For many, George Zimmerman has been a malignancy. His very freedom is a living monument to American white privilege, judicial maleficence, and how black lives are consistently deemed void in the face of justice, despite tons of evidence to the contrary. Zimmerman, a man who has done nothing but flaunt the fact that he murdered a child for six years, is what America feels is an “upstanding” individual.
Not all of America, but a significant portion of America believes that Zimmerman, the privileged son of a retired Florida judge, is more of an American than I, an African-American reporter born and raised in this country simply because he is considered a white man. But he’s a stark raving lunatic who just happens to be white. The following is a portion of an article I wrote in the form of a direct letter to Trayvon Martin following George Zimmerman’s acquittal in 2013.
When my editor reached out to write about you, she reminded me that February 26 marks two years since your untimely death at the hands of George Zimmerman. To be certain Trayvon, I was initially pained at the coming of this assignment.
“As you likely know by now, looking down from up high, the individual accused of your death has since been acquitted of all charges relating to your death. Yes, Trayvon, it is with watery eyes that I must say your murder went unpunished by the laws of the land. Zimmermans defense team was successfully able to argue that he pursued you armed with a semi-automatic pistol because you were out of place and not because you were a young black man wearing a hoodie at night. Much to my chagrin, the jury bought it.”
“The judge in the case instructed the jury that race was not to be taken into consideration during deliberation. She did say, however, that the inept prosecutors involved in the case could say you were profiled while completely ignoring the fact that the only reason you were profiled was that of race. With Zimmermans acquittal came yet another in a menagerie of legal cases in which the justice system chose to ignore or brush over the obvious. In this instance, the obvious is that you were racially profiled by Zimmerman and, because of that, were followed, confronted and eventually shot to death.”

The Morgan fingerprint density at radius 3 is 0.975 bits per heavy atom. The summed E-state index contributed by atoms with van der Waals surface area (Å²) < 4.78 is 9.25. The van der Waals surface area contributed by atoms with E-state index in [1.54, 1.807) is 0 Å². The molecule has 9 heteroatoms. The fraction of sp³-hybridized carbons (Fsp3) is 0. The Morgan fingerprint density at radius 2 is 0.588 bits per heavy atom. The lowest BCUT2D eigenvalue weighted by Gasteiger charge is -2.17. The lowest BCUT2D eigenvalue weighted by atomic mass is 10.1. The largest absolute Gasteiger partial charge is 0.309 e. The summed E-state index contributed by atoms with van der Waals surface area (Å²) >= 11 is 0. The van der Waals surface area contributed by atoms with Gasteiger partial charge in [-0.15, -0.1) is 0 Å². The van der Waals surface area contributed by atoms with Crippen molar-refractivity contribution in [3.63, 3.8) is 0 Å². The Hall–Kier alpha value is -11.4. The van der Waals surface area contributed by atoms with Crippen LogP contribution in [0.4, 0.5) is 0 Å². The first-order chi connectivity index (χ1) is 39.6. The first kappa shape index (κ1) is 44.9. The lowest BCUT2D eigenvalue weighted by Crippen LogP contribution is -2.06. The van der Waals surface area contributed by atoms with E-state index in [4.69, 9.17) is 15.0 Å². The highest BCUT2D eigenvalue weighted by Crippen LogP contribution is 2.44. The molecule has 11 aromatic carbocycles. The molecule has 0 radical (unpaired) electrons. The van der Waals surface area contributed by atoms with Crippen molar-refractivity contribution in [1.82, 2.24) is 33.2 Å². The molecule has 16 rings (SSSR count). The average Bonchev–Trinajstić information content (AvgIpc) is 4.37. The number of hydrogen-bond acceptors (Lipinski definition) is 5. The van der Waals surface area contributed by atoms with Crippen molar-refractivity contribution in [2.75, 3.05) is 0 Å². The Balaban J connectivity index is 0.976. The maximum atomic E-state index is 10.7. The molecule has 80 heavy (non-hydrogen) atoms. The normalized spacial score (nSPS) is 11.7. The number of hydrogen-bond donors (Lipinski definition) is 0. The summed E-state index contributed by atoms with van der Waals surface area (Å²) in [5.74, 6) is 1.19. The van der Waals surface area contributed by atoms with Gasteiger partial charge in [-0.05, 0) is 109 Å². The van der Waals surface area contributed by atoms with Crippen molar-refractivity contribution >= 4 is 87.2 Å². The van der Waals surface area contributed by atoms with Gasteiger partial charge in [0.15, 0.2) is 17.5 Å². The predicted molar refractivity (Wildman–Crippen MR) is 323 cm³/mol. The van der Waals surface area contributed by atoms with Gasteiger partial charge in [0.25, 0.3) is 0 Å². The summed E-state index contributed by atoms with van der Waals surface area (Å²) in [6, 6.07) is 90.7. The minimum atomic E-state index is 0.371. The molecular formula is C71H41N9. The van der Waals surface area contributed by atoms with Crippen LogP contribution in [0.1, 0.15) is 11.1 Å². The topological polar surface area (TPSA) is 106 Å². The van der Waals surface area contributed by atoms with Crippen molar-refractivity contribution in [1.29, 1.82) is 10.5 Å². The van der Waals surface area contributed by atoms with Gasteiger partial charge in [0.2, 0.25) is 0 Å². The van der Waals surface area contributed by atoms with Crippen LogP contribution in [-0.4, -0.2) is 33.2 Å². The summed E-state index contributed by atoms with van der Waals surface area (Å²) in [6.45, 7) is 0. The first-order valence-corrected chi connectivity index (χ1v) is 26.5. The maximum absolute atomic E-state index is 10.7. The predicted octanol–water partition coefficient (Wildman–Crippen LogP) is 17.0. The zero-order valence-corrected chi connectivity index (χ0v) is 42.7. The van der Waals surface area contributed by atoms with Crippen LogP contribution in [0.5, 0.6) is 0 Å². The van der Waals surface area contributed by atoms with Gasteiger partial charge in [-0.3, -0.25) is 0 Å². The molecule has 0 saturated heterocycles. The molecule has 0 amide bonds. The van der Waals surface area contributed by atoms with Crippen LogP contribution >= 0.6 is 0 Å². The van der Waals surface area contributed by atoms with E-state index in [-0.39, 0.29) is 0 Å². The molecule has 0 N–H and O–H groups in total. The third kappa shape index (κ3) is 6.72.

Those facts are more sobering than your first morning coffee. Full disclosure, I once became so sickened by writing constantly about white culpability in black death between 2012 and 2016 that I began to develop an anxiety while aggregating potential stories. I didn’t want to write another story, I didn’t want to read about another murderous cop getting off, I didn’t want to see another black mother wearing a death shawl, not one more goddamn incompetent district attorney, not one more speech from a permed poverty pimp.
I’m long past those emotions today. Yet, just like a cancerous tumor, the sociopath that is George Zimmerman continues to be allowed to roam around, causing dissension and dis-ease wherever he goes.
Eventually, as he appeared in the news less often, those feelings I once had about the sordid affair became less fiery, less visceral. Alas, I normalized his very existence so I could function properly in life. I had to. As has illustrated over and over again as of late, America loves the narrative of the put-upon white man. However, with the most recent charges, perhaps Zimmerman will get some semblance of judicial karma.
Zimmerman is being charged with stalking and harassing a private investigator Dennis Warren and a Cinemart Productions documentary producer Mike Gasparo, according to multiple reports. He’s allegedly upset that his family members were being contacted for a documentary. This is the production company working in conjunction with Jay-Z to tell the story of Trayvon Martin.
“Help Mrs. Warren out and give him a heads up, I’m going to find him. And I’m bringing hell with me.”
“Dennis is an [expletive] who bothered my uncle in his home … local or former law enforcement officer he’s well on his way to the inside of a gator as well. 10-4?”
“Answer your phone, [expletive]” and “I’ll see you before you realize it.”
These are but a few of Zimmerman’s threats against the two and their families, according to the Seminole County Sherrif’s Department. Yes, this is the man who’s word a jury believed was bond during his trial for killing Trayvon Martin.
A deputy advised Warren to respond and ask Zimmerman to stop the communication or he would involve law enforcement, Zimmerman allegedly refused and continued the texts. Zimmerman allegedly texted a link to an article in which he was quoted as saying, “I know how to handle people who [expletive] with me, I have since February 2012” and “Anyone who [expletive] with my parents will be fed to an alligator.”
Zimmerman was served with a summons on May 3 and was scheduled for an arraignment May 30.
Since Trayvon Martin’s death, George Zimmerman has consistently had run-ins with law enforcement but has served no jail time.